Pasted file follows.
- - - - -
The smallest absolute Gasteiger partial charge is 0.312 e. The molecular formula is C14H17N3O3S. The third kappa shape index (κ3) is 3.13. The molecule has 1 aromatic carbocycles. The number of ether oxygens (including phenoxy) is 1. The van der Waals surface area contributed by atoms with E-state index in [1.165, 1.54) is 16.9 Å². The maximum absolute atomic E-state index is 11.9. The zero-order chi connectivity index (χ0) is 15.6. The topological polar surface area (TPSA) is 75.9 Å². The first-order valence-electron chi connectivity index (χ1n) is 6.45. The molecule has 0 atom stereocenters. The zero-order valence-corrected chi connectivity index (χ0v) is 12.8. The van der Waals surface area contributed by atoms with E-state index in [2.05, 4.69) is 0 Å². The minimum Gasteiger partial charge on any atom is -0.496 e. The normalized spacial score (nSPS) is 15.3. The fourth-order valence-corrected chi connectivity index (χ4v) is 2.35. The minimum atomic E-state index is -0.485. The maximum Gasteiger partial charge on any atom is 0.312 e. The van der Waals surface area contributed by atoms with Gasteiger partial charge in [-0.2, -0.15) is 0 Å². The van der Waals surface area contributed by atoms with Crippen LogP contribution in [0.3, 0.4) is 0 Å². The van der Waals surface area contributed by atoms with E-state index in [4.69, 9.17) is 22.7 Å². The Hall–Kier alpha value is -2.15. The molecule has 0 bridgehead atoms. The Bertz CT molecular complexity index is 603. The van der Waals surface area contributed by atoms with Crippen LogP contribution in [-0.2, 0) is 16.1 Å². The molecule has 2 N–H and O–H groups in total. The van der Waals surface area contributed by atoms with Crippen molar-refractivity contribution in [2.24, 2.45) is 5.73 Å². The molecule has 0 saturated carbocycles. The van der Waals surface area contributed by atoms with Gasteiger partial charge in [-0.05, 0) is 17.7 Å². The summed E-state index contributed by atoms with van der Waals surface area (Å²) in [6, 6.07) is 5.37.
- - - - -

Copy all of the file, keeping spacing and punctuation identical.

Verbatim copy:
The smallest absolute Gasteiger partial charge is 0.312 e. The molecular formula is C14H17N3O3S. The third kappa shape index (κ3) is 3.13. The molecule has 1 aromatic carbocycles. The number of ether oxygens (including phenoxy) is 1. The van der Waals surface area contributed by atoms with E-state index in [1.165, 1.54) is 16.9 Å². The maximum absolute atomic E-state index is 11.9. The zero-order chi connectivity index (χ0) is 15.6. The topological polar surface area (TPSA) is 75.9 Å². The first-order valence-electron chi connectivity index (χ1n) is 6.45. The molecule has 0 atom stereocenters. The zero-order valence-corrected chi connectivity index (χ0v) is 12.8. The van der Waals surface area contributed by atoms with E-state index in [2.05, 4.69) is 0 Å². The minimum Gasteiger partial charge on any atom is -0.496 e. The normalized spacial score (nSPS) is 15.3. The fourth-order valence-corrected chi connectivity index (χ4v) is 2.35. The minimum atomic E-state index is -0.485. The maximum Gasteiger partial charge on any atom is 0.312 e. The van der Waals surface area contributed by atoms with Gasteiger partial charge in [-0.2, -0.15) is 0 Å². The van der Waals surface area contributed by atoms with Crippen LogP contribution in [0.3, 0.4) is 0 Å². The van der Waals surface area contributed by atoms with E-state index in [4.69, 9.17) is 22.7 Å². The Hall–Kier alpha value is -2.15. The molecule has 0 bridgehead atoms. The Bertz CT molecular complexity index is 603. The van der Waals surface area contributed by atoms with Crippen LogP contribution in [-0.2, 0) is 16.1 Å². The molecule has 2 N–H and O–H groups in total. The van der Waals surface area contributed by atoms with Crippen molar-refractivity contribution in [2.24, 2.45) is 5.73 Å². The molecule has 0 saturated carbocycles. The van der Waals surface area contributed by atoms with Gasteiger partial charge in [-0.05, 0) is 17.7 Å². The summed E-state index contributed by atoms with van der Waals surface area (Å²) in [6, 6.07) is 5.37.